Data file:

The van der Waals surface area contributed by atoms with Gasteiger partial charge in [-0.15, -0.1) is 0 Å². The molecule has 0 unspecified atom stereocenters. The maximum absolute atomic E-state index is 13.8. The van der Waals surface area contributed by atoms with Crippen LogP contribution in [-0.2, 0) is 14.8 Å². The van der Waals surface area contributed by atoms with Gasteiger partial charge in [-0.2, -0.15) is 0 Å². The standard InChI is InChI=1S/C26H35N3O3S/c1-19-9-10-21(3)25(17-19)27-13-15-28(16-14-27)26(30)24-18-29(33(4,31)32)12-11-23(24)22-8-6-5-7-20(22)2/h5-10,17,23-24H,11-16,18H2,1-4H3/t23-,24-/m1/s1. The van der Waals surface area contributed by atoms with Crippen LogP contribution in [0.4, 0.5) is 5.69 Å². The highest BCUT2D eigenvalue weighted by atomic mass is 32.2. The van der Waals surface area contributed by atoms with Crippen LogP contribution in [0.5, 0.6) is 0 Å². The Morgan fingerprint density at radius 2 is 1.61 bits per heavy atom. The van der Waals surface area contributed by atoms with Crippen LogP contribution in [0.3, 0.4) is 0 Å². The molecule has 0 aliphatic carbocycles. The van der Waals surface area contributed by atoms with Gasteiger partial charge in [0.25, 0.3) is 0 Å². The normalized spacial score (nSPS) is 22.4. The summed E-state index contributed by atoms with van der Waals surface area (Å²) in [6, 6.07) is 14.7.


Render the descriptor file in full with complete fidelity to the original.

The van der Waals surface area contributed by atoms with Gasteiger partial charge in [-0.15, -0.1) is 0 Å². The molecule has 0 unspecified atom stereocenters. The maximum absolute atomic E-state index is 13.8. The van der Waals surface area contributed by atoms with Crippen LogP contribution in [-0.2, 0) is 14.8 Å². The van der Waals surface area contributed by atoms with Gasteiger partial charge in [-0.2, -0.15) is 0 Å². The standard InChI is InChI=1S/C26H35N3O3S/c1-19-9-10-21(3)25(17-19)27-13-15-28(16-14-27)26(30)24-18-29(33(4,31)32)12-11-23(24)22-8-6-5-7-20(22)2/h5-10,17,23-24H,11-16,18H2,1-4H3/t23-,24-/m1/s1. The van der Waals surface area contributed by atoms with Crippen LogP contribution in [0.4, 0.5) is 5.69 Å². The highest BCUT2D eigenvalue weighted by atomic mass is 32.2. The van der Waals surface area contributed by atoms with Crippen LogP contribution in [0.5, 0.6) is 0 Å². The Morgan fingerprint density at radius 2 is 1.61 bits per heavy atom. The van der Waals surface area contributed by atoms with Crippen LogP contribution in [0.3, 0.4) is 0 Å². The molecule has 0 aliphatic carbocycles. The van der Waals surface area contributed by atoms with Gasteiger partial charge in [0.25, 0.3) is 0 Å². The normalized spacial score (nSPS) is 22.4. The summed E-state index contributed by atoms with van der Waals surface area (Å²) in [6, 6.07) is 14.7.